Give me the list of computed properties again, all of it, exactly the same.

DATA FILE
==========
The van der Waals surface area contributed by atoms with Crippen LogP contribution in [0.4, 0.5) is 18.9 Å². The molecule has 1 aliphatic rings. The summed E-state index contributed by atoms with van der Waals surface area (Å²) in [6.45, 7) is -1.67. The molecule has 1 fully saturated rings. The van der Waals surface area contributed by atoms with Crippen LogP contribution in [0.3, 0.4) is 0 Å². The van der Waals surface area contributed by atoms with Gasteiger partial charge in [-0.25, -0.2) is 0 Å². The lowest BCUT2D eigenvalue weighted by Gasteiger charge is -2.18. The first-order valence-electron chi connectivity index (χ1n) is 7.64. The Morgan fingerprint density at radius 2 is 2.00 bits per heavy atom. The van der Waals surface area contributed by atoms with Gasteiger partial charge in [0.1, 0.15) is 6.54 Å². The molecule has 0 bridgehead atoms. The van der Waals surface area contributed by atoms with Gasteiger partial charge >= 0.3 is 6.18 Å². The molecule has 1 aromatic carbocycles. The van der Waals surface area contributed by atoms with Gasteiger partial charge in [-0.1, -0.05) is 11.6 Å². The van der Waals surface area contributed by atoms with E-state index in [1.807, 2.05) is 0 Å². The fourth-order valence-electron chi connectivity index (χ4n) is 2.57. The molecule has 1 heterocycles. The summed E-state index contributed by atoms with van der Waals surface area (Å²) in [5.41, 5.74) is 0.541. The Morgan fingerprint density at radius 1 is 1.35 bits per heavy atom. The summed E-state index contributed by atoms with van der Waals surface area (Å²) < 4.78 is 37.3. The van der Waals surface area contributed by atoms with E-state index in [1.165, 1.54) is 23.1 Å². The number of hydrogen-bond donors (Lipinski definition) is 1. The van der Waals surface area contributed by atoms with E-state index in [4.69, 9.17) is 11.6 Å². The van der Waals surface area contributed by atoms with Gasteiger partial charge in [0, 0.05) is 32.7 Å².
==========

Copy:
The van der Waals surface area contributed by atoms with Crippen LogP contribution in [0.4, 0.5) is 18.9 Å². The molecule has 1 aliphatic rings. The summed E-state index contributed by atoms with van der Waals surface area (Å²) in [6.45, 7) is -1.67. The molecule has 1 fully saturated rings. The van der Waals surface area contributed by atoms with Crippen LogP contribution in [0.3, 0.4) is 0 Å². The van der Waals surface area contributed by atoms with Gasteiger partial charge in [-0.25, -0.2) is 0 Å². The lowest BCUT2D eigenvalue weighted by Gasteiger charge is -2.18. The first-order valence-electron chi connectivity index (χ1n) is 7.64. The Morgan fingerprint density at radius 2 is 2.00 bits per heavy atom. The van der Waals surface area contributed by atoms with Gasteiger partial charge in [0.1, 0.15) is 6.54 Å². The molecule has 0 bridgehead atoms. The van der Waals surface area contributed by atoms with Gasteiger partial charge >= 0.3 is 6.18 Å². The molecule has 1 aromatic carbocycles. The van der Waals surface area contributed by atoms with Gasteiger partial charge in [-0.1, -0.05) is 11.6 Å². The van der Waals surface area contributed by atoms with E-state index in [1.807, 2.05) is 0 Å². The fourth-order valence-electron chi connectivity index (χ4n) is 2.57. The molecule has 1 heterocycles. The summed E-state index contributed by atoms with van der Waals surface area (Å²) in [5.41, 5.74) is 0.541. The Morgan fingerprint density at radius 1 is 1.35 bits per heavy atom. The summed E-state index contributed by atoms with van der Waals surface area (Å²) < 4.78 is 37.3. The van der Waals surface area contributed by atoms with E-state index in [1.165, 1.54) is 23.1 Å². The number of hydrogen-bond donors (Lipinski definition) is 1. The van der Waals surface area contributed by atoms with E-state index in [4.69, 9.17) is 11.6 Å². The van der Waals surface area contributed by atoms with Gasteiger partial charge in [0, 0.05) is 32.7 Å².